The Daily T LOunge for August 27, 2020

Posted on August 27, 2020

Mr. Simon Cocktail Bar – Udine, Italy


Kittens, are you feeling like today’s a good day to hide in a basement somewhere? Is sunlight and fresh air feeling over-rated to you  – or perhaps more accurately, like weird, fantastical concepts that don’t have anything to do with your life at the moment? Us too. Pick a seat.

Today is THURSDAY. Hip, hip, hooray.

Once again, it feels like the world outside is on fire and your two humble hosts have run out of dance steps to keep you distracted. We haven’t; not really. There’s a full roster of posts in the pipeline and if we’re being honest, we’ll admit that we’re actually quite proud of what we’ve accomplished this year in terms of creating content under some of the worst circumstances of our blogging careers. Fourteen years into this gig and we still scroll through our front page every Friday evening and note with satisfaction, “We did that.” We think that’s the trick to getting through times like these. Focus on the work when you can and pat yourself on the back as much as possible for what you’ve accomplished – even if the things you accomplished feel minor or might seem silly to others. You’ve got this. We’ve all got this as long as we keep looking for ways to support each other.

Sorry! Got all kumbaya on your asses there for a second! We promise we’ll say something bitchy to make up for it soon. In the mean time, please enjoy the farm-to-table selections on our Menu of Daily Distractions:


This Indigenous Artist Designs Traditional Clothes for a Virtual World
This year, the Santa Fe Indian Market went virtual. The annual event typically sees Indigenous artists from across North America gather in New Mexico to sell their authentic works across hundreds of booths. While this summer’s lineup looked different, it was still a real place for discovery. The schedule, spread out across the month of August, included everything from a shoppable online marketplace, where consumers could find authentic Indigenous-made goods, to a virtual fashion show that showcased the works of seven Indigenous designers, including veteran Diné designer Orlando Dugi.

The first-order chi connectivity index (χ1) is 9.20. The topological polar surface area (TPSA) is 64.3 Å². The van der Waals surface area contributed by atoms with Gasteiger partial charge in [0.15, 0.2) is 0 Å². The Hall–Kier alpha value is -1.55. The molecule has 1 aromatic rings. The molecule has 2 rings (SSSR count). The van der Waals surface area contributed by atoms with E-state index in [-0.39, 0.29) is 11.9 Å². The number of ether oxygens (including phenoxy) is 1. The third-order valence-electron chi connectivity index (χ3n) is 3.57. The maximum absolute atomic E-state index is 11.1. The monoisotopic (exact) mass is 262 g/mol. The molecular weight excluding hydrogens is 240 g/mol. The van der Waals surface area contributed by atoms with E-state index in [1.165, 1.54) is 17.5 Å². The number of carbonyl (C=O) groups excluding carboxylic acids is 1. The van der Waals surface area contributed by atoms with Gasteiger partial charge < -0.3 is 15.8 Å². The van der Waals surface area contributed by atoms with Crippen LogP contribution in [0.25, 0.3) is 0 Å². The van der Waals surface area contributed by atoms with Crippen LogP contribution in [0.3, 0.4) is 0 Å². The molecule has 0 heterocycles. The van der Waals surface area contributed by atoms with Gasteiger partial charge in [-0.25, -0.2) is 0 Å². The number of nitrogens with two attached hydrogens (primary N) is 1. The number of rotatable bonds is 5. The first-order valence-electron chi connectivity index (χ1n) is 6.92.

RuPaul’s Longtime Collaborator, Zaldy, Talks His Emmy-Nominated Creations
Every time RuPaul sashays down the runway on his hit show RuPaul’s Drag Race, you simply can’t take your eyes off the iconic drag queen. Twelve seasons in, RuPaul’s catwalk fashions are still as fabulous and thrilling to watch as ever—there’s a reason Ru is known as the fairy drag mother. The dazzling creations Ru has worn have been made by his longtime collaborator, Zaldy—a three-time Emmy-winning designer who has been working with him for nearly three decades. “We met through New York nightlife,” says Zaldy. “I was also a drag queen.” One of the first projects he worked on with Ru was dressing him for the cover of his album, Supermodel of the World, in 1993.


Central Park’s First Statues of Real-Life Women Honors Suffragettes
But the subjects chosen aren’t without controversy.
Up until recently, Central Park had 22 statues of historical figures, none of which were women. Sure, there was a statue of Mother Goose, and the famous Alice in Wonderland bronze, but no real-life women are commemorated within the park.
But that all about changed on August 26.


The Movement Against Psychiatry
The contentious debate of whether to fix—or completely overthrow—the way we treat mental illness.
One difficulty in talking about anti-psychiatry is the vagueness of the term. Many don’t like to be described as anti-psychiatrists, saying that it’s a pejorative, a dismissive insult. The phrase “critical psychiatry” has emerged as an alternative—and sometimes a euphemism—but the terms denote real differences in overall philosophy. Anti-psychiatry can be considered abolitionist: It is a movement of people who feel that psychiatry is harmful and needs to be eradicated, and are against psychiatric diagnoses and medication as well as involuntary treatment. Critical psychiatry is more of a reformist movement, attempting to address psychiatry’s issues while maintaining some semblance of its infrastructure.